Regardless of your industry, a collective body of knowledge exists. These best practices help to identify how like organizations have faced similar challenges.
How to find best practices:
- Identify the area(s) that you’re interested in exploring. Don’t limit yourself to simply your industry, but think about your target audience, your geographic reach or complementary products or services.
- Talk to your trade association. Many trade associations have research databases that provide a wealth of information on industry trends.
- For specific best practices related to public relations and marketing, industry resource sites such as MarketingProfs and Marketing Sherpa are terrific. If you’re a PRSA member, you can access the association’s knowledge base.
Best practices, however, shouldn’t stymie creativity or result in simply following the status quo, but provide inspiration and lessons learned.
Each generation works differently. Often older generations worked for the sake of working and and its intrinsic value. Millennials are a mystery to many supervisors.
This article by Claire Raines outlines some of the differences between working with Millennials and older generations.
For example, Raines believes that Millennials are characterized by the following:
Goal and Achievement Oriented
But she also maintains that Millennials need leaders, fun, and flexibility in the workplace – less than standard aspects of the average workplace.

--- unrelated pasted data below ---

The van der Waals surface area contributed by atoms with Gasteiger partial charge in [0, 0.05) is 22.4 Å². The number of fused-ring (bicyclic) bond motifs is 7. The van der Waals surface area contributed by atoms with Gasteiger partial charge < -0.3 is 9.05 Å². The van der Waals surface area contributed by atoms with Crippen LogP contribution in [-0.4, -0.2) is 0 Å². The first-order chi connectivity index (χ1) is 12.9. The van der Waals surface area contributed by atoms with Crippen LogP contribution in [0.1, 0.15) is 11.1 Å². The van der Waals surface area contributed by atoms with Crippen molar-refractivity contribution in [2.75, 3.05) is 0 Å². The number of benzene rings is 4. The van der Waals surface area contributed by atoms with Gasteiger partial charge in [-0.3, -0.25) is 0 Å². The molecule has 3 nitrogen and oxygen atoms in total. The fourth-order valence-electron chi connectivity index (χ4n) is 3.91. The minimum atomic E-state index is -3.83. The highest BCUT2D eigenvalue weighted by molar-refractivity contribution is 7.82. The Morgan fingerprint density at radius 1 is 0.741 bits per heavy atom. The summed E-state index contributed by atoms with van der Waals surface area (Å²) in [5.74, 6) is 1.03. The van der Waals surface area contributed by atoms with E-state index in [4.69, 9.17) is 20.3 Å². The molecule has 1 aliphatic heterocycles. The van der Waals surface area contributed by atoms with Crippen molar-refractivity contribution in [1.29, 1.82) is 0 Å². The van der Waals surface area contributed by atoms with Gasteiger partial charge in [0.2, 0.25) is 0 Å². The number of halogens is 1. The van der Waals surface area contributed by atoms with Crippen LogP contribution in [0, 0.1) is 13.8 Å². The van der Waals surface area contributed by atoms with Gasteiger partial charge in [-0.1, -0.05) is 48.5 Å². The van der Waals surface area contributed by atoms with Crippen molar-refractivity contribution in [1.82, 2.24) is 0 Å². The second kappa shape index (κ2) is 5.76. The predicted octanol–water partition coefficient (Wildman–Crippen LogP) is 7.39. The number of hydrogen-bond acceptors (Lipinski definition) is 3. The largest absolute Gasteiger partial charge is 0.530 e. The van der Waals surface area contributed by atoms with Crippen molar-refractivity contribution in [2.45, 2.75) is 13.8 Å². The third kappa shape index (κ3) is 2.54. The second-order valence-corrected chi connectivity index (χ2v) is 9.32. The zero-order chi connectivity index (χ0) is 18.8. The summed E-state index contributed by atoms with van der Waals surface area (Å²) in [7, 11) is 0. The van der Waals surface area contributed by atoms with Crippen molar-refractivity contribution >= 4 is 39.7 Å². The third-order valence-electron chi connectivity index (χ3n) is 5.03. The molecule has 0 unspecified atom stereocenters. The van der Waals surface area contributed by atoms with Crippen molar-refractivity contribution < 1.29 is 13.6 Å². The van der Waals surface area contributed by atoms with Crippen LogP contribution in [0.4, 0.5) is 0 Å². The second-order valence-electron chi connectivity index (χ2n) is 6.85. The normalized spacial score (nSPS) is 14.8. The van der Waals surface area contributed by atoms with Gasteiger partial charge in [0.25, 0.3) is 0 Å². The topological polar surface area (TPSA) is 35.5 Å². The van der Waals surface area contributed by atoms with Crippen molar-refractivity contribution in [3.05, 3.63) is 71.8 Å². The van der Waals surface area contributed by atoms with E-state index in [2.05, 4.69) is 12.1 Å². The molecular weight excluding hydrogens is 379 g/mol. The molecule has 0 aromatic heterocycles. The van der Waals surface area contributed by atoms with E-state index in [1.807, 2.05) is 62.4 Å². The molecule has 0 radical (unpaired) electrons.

One of the most easily spotted differences between Millennials and other generations is the way they use technology to make decisions.
Millennials are the first generation to be weaned on computers. While Gen-Xers aren’t necessarily far behind, computer skills were something they acquired later in life.
iMedia Connection’s Jim Meskauskas wrote that “What makes Gen Y people different is the way they are consuming media. Not only are teens spending more time with the Internet than TV, but that they also use the Internet as the hub of their media activity. The Internet is the medium from which all other media decisions get made, and that’s a powerful tool for marketers.”
Growing up bombarded by media and messages nearly 24 hours a day has made Millennials wise to slick ads and commercial messages. Many companies are now approaching Millennials to make them part of an experience – not just sell them a product.
Coca-Cola created a presence in SecondLife, a popular online community, where teens and other users can hang out, chat, and create customizable Coke vending machines. This encourages participation and allows users to have a voice in how the company markets its product to them.
As today’s teens and young adults age, brands that are well-established with Baby Boomers will need to change how they communicate with customers in order to capture the next wave of potential clients.
There is a new generation of Americans emerging: they number more than two for every baby boomer (73 million at last count), spend $150 billion a year, influence another $50 billion in family purchases – making the total $200 billion, and they grew up on MTV and the internet.
- Millennials, or Generation Y, were born between 1977 and 1997. This generation is already a huge market force with a power that will only grow as today’s teenagers become adults.
Why is this important?
In order to communicate with Millennials, many of us will need to learn a new language.